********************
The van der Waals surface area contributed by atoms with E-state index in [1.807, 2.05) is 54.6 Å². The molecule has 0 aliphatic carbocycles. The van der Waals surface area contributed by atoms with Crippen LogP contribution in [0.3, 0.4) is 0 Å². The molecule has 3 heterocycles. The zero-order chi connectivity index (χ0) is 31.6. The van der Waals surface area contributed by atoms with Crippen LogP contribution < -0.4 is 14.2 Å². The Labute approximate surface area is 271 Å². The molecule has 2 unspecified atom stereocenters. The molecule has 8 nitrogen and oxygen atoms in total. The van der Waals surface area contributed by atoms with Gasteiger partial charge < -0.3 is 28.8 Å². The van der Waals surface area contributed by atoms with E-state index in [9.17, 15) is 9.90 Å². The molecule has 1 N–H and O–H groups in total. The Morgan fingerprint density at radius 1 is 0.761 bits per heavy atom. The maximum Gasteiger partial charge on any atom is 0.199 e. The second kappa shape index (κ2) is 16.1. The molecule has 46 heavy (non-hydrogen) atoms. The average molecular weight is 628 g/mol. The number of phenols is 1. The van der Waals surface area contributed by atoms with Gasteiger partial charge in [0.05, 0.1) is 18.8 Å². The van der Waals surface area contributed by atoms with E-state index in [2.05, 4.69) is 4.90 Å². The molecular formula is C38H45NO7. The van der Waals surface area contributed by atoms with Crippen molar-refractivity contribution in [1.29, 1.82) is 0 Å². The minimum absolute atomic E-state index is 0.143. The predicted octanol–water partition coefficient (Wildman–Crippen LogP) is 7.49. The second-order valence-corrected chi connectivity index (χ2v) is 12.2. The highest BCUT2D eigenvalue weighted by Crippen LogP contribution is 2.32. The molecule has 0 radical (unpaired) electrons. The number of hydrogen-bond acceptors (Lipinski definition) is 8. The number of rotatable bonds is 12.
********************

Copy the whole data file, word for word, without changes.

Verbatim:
The van der Waals surface area contributed by atoms with E-state index in [1.807, 2.05) is 54.6 Å². The molecule has 0 aliphatic carbocycles. The van der Waals surface area contributed by atoms with Crippen LogP contribution in [0.3, 0.4) is 0 Å². The molecule has 3 heterocycles. The zero-order chi connectivity index (χ0) is 31.6. The van der Waals surface area contributed by atoms with Crippen LogP contribution < -0.4 is 14.2 Å². The Labute approximate surface area is 271 Å². The molecule has 2 unspecified atom stereocenters. The molecule has 8 nitrogen and oxygen atoms in total. The van der Waals surface area contributed by atoms with Gasteiger partial charge < -0.3 is 28.8 Å². The van der Waals surface area contributed by atoms with E-state index in [9.17, 15) is 9.90 Å². The molecule has 1 N–H and O–H groups in total. The Morgan fingerprint density at radius 1 is 0.761 bits per heavy atom. The maximum Gasteiger partial charge on any atom is 0.199 e. The second kappa shape index (κ2) is 16.1. The molecule has 46 heavy (non-hydrogen) atoms. The average molecular weight is 628 g/mol. The number of phenols is 1. The van der Waals surface area contributed by atoms with Gasteiger partial charge in [0.05, 0.1) is 18.8 Å². The van der Waals surface area contributed by atoms with E-state index in [2.05, 4.69) is 4.90 Å². The molecular formula is C38H45NO7. The van der Waals surface area contributed by atoms with Crippen molar-refractivity contribution in [1.29, 1.82) is 0 Å². The minimum absolute atomic E-state index is 0.143. The predicted octanol–water partition coefficient (Wildman–Crippen LogP) is 7.49. The second-order valence-corrected chi connectivity index (χ2v) is 12.2. The highest BCUT2D eigenvalue weighted by Crippen LogP contribution is 2.32. The molecule has 0 radical (unpaired) electrons. The number of hydrogen-bond acceptors (Lipinski definition) is 8. The number of rotatable bonds is 12.